You will receive your imaging report along with your blood chemistry results one week after the exam or sooner. If there is a significant finding, your longevity physician and radiologist will work as a team to facilitate the next steps including further imaging or a consultation with a specialist.
As a 100+ member, you can expect repeat annual whole-body MRI scans to identify disease at the earliest stage. If clinically indicated, more frequent imaging may be performed (for example, to follow MRI-derived liver and visceral fat percentages).
The dedicated brain MRI is comprised of high-resolution 3D anatomic images and fully automated segmentation and quantitative analysis of the 3D images using machine learning. The advantage of brain segmentation is that it provides objective clinical data to the clinical team in the form of automatically derived volumetric values and color-coded brain structures to assess and monitor biomarkers of neurodegenerative brain disorders. The movie shows about 75% of coronal slices of the color-coded brain structures from front to back, with the rest removed for de-identification.
The non-contrast angiogram examines the brain’s blood vessels and can find brain aneurysms as small as 3 millimeters in diameter. The movie shows healthy vessels including internal carotid artery (where one would take a carotid pulse) and cerebral arteries, rotating in clockwise direction to show the 360-degrees view. The middle cerebral artery, which is located in the middle of the movie extending to right and left, is the main artery that typically occludes in a large stroke.
The cardiac MRI includes images of multiple views of heart to examine function, tissue characterization and cardiac valves. The movie shows the four-chamber (right and left ventricles and atria) view of the beating heart. How much of the blood in the left ventricle gets ejected on each beat is called the ejection fraction. An ejection fraction of 60% means that 60% of the blood is ejected every time the left ventricle contracts. A cardiologist reviews and reports ejection fraction along with other quantitative cardiac biomarkers at the Human Longevity.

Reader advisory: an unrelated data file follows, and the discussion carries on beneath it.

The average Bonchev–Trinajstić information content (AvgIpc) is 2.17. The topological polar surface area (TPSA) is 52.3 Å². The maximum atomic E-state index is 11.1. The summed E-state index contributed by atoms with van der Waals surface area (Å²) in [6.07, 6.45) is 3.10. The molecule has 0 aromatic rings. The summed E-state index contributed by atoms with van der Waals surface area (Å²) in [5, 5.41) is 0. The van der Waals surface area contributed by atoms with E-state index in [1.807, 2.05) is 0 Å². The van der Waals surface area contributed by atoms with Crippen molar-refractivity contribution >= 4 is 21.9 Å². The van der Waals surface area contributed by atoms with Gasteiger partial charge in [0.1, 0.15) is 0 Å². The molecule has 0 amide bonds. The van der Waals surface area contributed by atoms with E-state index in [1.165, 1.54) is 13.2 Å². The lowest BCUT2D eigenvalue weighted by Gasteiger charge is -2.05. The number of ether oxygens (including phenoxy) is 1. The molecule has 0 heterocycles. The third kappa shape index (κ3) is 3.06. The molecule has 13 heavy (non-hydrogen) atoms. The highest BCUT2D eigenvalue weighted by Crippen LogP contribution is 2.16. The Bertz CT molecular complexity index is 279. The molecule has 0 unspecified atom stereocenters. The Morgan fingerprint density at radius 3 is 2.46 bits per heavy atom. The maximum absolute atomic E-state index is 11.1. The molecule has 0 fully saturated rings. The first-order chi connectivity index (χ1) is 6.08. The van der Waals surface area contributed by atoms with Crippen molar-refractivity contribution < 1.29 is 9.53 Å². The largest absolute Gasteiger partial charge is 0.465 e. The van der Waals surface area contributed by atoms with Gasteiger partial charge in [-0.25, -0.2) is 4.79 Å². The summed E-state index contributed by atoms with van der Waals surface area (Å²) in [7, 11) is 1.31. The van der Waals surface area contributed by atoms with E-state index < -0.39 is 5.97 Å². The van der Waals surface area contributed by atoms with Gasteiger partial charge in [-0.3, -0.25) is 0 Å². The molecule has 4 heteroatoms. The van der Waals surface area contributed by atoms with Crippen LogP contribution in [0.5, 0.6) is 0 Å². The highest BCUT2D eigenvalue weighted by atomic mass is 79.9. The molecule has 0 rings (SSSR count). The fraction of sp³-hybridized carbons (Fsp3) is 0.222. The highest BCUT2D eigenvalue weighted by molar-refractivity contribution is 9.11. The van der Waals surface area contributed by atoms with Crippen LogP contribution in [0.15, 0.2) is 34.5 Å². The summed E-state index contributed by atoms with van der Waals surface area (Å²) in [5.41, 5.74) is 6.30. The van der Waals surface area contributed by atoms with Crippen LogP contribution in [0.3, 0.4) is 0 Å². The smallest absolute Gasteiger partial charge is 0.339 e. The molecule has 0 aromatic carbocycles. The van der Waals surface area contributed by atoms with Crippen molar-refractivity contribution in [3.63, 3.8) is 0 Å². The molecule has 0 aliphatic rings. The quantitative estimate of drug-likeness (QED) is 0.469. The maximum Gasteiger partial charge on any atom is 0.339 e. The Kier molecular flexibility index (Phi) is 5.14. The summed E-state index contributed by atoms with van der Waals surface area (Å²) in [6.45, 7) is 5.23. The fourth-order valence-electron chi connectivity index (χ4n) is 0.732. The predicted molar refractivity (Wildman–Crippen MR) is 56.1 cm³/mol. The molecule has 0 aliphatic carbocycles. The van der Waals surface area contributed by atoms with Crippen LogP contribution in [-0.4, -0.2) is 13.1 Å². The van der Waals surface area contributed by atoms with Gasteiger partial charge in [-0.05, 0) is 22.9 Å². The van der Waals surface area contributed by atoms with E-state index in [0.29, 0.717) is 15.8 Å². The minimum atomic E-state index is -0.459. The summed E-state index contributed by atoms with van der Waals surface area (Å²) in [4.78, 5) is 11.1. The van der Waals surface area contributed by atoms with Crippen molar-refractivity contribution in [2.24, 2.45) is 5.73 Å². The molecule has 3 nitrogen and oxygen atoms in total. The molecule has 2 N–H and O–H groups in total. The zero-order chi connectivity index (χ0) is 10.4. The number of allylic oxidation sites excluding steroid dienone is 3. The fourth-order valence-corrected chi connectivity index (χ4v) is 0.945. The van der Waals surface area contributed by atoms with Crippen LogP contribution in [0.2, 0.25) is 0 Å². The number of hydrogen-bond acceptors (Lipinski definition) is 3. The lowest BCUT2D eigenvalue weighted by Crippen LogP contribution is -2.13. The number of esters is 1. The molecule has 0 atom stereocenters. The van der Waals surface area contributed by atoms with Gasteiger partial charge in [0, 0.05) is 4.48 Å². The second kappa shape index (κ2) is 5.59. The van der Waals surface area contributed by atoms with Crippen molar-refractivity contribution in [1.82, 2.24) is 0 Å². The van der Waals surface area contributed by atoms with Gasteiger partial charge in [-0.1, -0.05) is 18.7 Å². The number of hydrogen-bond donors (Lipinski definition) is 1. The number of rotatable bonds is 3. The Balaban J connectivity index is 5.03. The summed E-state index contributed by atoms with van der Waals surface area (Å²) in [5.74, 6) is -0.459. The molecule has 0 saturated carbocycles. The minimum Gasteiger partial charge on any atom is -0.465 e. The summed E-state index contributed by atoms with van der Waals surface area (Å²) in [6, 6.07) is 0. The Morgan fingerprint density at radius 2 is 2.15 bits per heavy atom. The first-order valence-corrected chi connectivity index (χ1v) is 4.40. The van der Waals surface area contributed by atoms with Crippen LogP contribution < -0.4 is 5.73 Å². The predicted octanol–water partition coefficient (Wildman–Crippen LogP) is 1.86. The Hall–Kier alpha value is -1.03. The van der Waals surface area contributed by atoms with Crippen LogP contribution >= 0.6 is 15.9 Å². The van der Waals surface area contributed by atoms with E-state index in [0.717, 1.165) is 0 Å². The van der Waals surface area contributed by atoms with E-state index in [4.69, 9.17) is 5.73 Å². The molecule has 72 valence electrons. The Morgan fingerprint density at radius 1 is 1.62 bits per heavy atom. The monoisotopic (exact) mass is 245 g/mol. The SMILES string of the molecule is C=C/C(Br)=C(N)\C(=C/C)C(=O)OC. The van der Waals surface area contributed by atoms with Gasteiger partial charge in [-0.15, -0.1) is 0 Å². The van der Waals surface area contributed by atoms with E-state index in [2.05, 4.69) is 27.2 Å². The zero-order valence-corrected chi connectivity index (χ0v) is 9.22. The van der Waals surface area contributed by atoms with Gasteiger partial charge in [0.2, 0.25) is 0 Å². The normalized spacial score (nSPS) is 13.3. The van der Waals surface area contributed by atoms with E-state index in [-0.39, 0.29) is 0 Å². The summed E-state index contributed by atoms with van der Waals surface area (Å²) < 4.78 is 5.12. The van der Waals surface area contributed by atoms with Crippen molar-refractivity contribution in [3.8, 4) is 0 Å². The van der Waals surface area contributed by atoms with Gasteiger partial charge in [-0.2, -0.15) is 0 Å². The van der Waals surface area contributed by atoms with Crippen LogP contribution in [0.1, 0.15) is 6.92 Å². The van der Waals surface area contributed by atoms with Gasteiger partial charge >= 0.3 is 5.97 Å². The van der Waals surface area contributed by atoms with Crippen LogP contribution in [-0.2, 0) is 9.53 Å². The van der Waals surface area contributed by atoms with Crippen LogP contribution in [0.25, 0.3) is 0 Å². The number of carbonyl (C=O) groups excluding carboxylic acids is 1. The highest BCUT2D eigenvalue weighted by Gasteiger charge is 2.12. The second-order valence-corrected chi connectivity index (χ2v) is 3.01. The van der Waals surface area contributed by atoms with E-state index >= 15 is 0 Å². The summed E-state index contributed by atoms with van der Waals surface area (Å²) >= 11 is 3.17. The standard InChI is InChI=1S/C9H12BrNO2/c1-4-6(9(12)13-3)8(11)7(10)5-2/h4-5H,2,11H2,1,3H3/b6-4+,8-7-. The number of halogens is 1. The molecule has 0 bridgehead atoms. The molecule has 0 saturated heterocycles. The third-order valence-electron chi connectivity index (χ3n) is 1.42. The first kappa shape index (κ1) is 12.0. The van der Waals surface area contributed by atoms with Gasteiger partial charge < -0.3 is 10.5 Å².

This particular whole-body MRI sequence was developed to achieve segmentation and quantification of the muscle and fat tissues. The person’s body composition profile provides quantitative imaging results to evaluate the risk for diabetes, cardiovascular disease and metabolic syndrome. Human Longevity has unique and unparalleled expertise in whole body interpretation for metabolic, vascular, neurodegenerative, cancer and cardiovascular diseases and conditions.
Photo on the left: Pink is visceral fat. Photo on the right: Different colors represent different muscles.
Fat images are segmented into visceral adipose tissue (sometimes referred to as internal belly fat) and abdominal subcutaneous adipose tissue. Visceral adipose tissue is not the unattractive superficial fat, but the inner fat that surrounds our organs. This is actually known to be more harmful than visible fat. This is body fat that is stored within the abdominal cavity and is therefore stored around a number of important internal organs such as the liver, pancreas, kidneys and intestines. Storing higher amounts of visceral fat is associated with increased risks for cardiovascular disease, stroke and type II diabetes.
Muscle images are segmented into left anterior thigh, left posterior thigh, right anterior thigh, and right posterior thigh. The posterior muscle groups include the gluteus, iliacus, adductor, and hamstring muscles among others. The anterior thigh includes quadriceps femoris, sartorius, and tensor fascia latae muscles among others.